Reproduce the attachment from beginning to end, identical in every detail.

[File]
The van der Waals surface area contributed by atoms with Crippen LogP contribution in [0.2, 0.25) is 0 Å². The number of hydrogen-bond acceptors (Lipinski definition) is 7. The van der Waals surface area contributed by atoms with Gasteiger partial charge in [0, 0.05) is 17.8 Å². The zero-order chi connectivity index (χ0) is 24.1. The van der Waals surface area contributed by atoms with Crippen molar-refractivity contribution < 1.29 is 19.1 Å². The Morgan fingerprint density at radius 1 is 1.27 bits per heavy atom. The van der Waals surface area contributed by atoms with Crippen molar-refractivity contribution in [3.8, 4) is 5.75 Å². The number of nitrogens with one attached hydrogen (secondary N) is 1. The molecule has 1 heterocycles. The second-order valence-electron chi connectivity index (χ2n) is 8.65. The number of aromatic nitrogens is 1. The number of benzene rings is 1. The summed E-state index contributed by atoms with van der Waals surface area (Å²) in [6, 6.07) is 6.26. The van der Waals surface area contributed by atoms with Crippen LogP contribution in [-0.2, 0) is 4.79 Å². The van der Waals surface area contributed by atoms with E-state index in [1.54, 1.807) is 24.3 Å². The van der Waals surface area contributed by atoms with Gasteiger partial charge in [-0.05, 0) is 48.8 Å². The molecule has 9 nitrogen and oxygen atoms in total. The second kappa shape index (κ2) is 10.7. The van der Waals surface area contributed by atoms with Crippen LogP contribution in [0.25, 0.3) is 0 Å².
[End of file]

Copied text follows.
The van der Waals surface area contributed by atoms with Crippen LogP contribution in [0.2, 0.25) is 0 Å². The number of hydrogen-bond acceptors (Lipinski definition) is 7. The van der Waals surface area contributed by atoms with Gasteiger partial charge in [0, 0.05) is 17.8 Å². The zero-order chi connectivity index (χ0) is 24.1. The van der Waals surface area contributed by atoms with Crippen molar-refractivity contribution < 1.29 is 19.1 Å². The Morgan fingerprint density at radius 1 is 1.27 bits per heavy atom. The van der Waals surface area contributed by atoms with Crippen molar-refractivity contribution in [3.8, 4) is 5.75 Å². The number of nitrogens with one attached hydrogen (secondary N) is 1. The molecule has 1 heterocycles. The second-order valence-electron chi connectivity index (χ2n) is 8.65. The number of aromatic nitrogens is 1. The number of benzene rings is 1. The summed E-state index contributed by atoms with van der Waals surface area (Å²) in [6, 6.07) is 6.26. The van der Waals surface area contributed by atoms with Crippen LogP contribution in [-0.2, 0) is 4.79 Å². The van der Waals surface area contributed by atoms with E-state index in [1.54, 1.807) is 24.3 Å². The van der Waals surface area contributed by atoms with Gasteiger partial charge in [-0.05, 0) is 48.8 Å². The molecule has 9 nitrogen and oxygen atoms in total. The second kappa shape index (κ2) is 10.7. The van der Waals surface area contributed by atoms with Crippen LogP contribution in [0.25, 0.3) is 0 Å².